Thursday, February 14, 2013

The Gareth Bale/Cristiano Ronaldo talk stops here

Let’s stop all this Gareth-Bale-is-on-a-level-with-Cristiano-Ronaldo talk.  

Just … no.  

Don’t do that.

Bale is a wonderful, wonderful footballer who improves with each season.  When he was signed by Spurs from Southampton in the Spring of 2007, he was a precocious schoolboy left-back with a thunderous free kick.  Over the years, he progressed from defence to the midfield and two years ago announced his arrival as a truly world-class player as he dismantled Brazil right-back Maicon in front of a packed house at the San Siro.  After a down (ish) season in 2011-12, he’s re-emerged this year as one of the best handful in England – and perhaps the world.

And yet the comparisons do him a disservice. 

Yes, both started their careers by running at players from out wide, boast exquisite deadball delivery and score goals, but Bale’s career has followed a more linear trajectory than his Portuguese predecessor – at 23, Ronaldo won the Ballon d’Or following 43 goals and 8 assists in 47 matches.  Rather than just spouting stats, the defining difference between Bale (perhaps the most damaging left-winger in the game at present) and Ronaldo, is that the Welshman’s game doesn’t have quite the same replete nature as his putative bedfellow.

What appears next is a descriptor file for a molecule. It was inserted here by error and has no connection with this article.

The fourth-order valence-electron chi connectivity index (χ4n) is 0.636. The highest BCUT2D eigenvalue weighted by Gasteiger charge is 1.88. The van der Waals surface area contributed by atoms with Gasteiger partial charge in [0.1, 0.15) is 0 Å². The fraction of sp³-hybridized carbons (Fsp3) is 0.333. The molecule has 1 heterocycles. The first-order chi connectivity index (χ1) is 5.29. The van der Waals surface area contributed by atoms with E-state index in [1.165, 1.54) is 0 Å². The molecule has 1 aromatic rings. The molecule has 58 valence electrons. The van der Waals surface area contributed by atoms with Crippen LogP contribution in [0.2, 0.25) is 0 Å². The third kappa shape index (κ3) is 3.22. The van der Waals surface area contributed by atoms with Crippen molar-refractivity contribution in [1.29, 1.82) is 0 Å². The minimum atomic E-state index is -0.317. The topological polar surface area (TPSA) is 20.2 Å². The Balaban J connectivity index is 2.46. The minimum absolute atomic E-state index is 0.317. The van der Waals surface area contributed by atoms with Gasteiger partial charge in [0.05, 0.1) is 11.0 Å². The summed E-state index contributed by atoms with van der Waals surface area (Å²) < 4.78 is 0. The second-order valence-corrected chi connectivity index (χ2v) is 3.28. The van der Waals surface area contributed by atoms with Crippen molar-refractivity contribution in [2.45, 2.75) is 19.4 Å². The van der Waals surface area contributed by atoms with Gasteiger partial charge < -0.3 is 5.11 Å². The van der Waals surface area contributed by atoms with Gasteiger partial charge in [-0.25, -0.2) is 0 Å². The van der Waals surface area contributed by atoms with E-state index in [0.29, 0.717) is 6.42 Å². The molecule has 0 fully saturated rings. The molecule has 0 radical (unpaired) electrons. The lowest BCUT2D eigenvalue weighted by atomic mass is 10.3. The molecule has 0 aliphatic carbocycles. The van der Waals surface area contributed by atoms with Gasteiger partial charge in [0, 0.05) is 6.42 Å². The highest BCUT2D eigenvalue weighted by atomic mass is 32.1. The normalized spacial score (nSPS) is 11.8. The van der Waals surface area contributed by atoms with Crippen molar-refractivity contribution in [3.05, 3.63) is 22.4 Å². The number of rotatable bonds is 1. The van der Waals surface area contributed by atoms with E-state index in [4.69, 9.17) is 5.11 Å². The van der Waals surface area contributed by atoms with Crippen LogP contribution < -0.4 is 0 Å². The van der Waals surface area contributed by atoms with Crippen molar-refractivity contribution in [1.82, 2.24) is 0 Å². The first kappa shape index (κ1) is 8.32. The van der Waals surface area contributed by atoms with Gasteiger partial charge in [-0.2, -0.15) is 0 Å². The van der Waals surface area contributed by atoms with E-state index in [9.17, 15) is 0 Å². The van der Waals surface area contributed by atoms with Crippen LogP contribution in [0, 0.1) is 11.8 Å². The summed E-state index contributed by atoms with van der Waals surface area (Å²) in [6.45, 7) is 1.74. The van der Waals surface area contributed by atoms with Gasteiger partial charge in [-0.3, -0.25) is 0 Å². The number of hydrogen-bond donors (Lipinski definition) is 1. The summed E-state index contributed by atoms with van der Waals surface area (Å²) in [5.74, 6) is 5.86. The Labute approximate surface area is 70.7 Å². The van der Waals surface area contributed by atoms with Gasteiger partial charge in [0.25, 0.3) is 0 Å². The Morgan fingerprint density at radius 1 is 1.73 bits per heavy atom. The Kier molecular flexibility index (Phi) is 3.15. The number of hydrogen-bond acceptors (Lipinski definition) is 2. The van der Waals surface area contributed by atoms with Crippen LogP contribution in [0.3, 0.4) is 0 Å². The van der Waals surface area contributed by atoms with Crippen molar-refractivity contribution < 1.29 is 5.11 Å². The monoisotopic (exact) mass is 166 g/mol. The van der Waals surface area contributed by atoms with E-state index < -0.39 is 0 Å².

The Varnished One was offered the centre stage at United in 2006 and took it with alacrity.  He elevated his game to the point where he is for all intents and purposes a one-man offense: lithe, quick, powerful and, as he displayed on Wednesday against Manchester United, nigh-on impossible to stop in the box

It is this versatility which makes Cristiano Ronaldo incomparable.  He may lack the pinball-style scamper of a Leo Messi, but he is the single-most athletically imposing forward of recent memory.  That doesn’t necessarily make him the best (my vote’s still for Messi), but it does make him subject to somewhat of a Catch-22: by dint of skill and demeanour, Ronaldo dominates both his opposition and the teams in which he plays.  His clubs ultimately become Cristiano-focused – and why wouldn’t they? – a cross that neither Messi, nor Bale, could bear.

This is where any comparisons break down.  There are similarities – and differences.  However, Bale hasn’t yet developed into the domineering force of will that makes Ronaldo such the game-altering force he is – for better or for worse.  In fact, as great a player as he is, Bale’s skill-set and personality probably aren’t suited to such an egocentric role.  He is/can be dominant, but few players, if any (perhaps Yaya Toure at his best) have the ability and personality to so utterly dominate both competing teams.

Don’t subject Gareth Bale to comparisons with Cristiano Ronaldo.  Allow him to develop into the best player in the British Isles, if he’s not already.  It’s enough just for him to be himself, because Gareth Bale’s really good at football.

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